Anna Pacześniak is a Professor of Political Science at the University of Wrocław (since 2005) specializing in European and Polish politics as well as comparative political party analysis. From 2011 to 2018 she worked as a lecturer at the Free University of Brussels. From 2016–2017 Anna Pacześniak was a fellow at Wallonia-Brussels International. She has conducted various research projects in Poland and abroad, for instance “Européanisation des partis politiques – méthodes d’étude” (research project conducted in 2010 in France). At the University of Wrocław, she leads the research group studying European political processes. She is also a Deputy Director of the Discipline of Political Science and Administration. Anna Pacześniak has published extensively in the area of political parties, the most recent publications being “Party organization and communication in Poland” (Palgrave 2021) and “Comprendre la Pologne. Société, politique et institutions” (Paris 2016).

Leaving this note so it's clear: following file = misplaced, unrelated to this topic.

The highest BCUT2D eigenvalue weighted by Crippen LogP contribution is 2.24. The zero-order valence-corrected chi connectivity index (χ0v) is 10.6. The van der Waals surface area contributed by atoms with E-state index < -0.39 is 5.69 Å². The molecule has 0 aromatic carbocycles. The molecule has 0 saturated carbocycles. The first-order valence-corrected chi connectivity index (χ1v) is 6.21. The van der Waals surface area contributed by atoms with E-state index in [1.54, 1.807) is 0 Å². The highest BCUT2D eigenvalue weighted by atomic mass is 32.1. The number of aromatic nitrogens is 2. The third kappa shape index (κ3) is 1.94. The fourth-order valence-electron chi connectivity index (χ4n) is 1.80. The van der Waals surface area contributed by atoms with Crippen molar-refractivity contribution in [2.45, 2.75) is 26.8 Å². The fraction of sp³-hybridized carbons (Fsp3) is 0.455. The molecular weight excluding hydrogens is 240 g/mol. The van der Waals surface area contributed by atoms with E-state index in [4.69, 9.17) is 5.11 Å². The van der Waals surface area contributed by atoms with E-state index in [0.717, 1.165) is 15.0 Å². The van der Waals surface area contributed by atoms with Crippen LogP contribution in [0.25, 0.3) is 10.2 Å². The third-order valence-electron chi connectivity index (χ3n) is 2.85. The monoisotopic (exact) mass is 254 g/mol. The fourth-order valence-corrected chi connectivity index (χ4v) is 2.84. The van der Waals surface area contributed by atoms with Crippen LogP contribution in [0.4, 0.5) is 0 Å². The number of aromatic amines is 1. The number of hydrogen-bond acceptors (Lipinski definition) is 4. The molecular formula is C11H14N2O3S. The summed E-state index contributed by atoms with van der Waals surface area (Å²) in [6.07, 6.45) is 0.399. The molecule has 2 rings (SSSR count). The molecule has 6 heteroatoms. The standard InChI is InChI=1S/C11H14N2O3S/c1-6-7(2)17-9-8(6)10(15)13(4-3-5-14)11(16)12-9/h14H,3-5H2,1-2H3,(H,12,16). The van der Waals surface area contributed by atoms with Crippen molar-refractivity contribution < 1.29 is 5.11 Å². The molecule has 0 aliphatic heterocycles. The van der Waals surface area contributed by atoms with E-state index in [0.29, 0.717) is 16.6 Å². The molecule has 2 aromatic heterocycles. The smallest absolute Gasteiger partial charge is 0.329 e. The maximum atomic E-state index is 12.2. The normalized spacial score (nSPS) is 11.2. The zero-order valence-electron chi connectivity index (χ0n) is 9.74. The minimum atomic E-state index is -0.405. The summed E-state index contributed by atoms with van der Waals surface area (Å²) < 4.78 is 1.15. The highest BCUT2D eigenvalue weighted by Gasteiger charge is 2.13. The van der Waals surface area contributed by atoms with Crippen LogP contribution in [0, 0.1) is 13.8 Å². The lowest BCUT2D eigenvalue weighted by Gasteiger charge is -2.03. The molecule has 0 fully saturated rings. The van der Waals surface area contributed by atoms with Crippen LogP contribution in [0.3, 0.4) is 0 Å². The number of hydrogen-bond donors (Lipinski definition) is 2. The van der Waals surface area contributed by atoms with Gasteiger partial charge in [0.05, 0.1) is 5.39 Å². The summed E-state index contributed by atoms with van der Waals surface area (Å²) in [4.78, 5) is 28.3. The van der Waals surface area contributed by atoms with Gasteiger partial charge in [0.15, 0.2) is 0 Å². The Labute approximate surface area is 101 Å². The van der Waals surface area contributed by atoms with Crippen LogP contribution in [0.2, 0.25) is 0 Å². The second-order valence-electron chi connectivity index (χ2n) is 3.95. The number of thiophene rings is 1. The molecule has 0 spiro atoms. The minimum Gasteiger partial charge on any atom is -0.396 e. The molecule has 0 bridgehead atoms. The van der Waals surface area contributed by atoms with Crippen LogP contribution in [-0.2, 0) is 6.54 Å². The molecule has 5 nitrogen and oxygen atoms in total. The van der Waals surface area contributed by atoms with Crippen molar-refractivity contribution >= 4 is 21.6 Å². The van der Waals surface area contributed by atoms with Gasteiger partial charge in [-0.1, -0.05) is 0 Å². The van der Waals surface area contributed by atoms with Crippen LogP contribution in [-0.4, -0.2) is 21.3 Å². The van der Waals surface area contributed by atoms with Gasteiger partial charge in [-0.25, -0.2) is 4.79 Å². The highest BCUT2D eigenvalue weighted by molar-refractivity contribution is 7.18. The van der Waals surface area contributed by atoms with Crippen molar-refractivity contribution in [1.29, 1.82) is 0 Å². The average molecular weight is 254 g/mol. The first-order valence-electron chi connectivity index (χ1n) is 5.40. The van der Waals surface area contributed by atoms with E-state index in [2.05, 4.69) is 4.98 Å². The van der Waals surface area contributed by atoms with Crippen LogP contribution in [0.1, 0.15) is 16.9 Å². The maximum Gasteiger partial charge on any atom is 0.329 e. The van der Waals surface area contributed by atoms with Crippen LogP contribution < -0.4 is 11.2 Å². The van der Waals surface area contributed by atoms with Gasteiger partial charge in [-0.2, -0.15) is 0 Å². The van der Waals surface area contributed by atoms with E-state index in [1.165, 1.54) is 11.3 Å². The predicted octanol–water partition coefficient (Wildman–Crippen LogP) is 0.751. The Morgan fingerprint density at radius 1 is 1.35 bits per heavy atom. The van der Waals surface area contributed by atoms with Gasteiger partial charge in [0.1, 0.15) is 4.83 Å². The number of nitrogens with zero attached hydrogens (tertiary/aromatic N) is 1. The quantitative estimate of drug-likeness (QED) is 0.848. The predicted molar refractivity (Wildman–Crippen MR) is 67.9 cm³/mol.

Edgars Eihmanis (PhD) is a political scientist working at the intersection of comparative political economy and public policy. Edgars Eihmanis received master’s degrees in sociology and political science from the University of Amsterdam and a PhD degree in political science from the European University Institute (EUI) in Florence. He has participated in a number of international projects and his research has been published by leading academic outlets. His article on the effects of the European Semester “Cherry-picking external constraints” was published in Journal of European Public Policy. Before joining the University of Wrocław as a researcher in the NCN-funded project PANDEMO (https://www.pandemo.eu), Edgars Eihmanis was a post-doctoral fellow at the EUI, investigating East Central European socio-economic responses to the pandemic.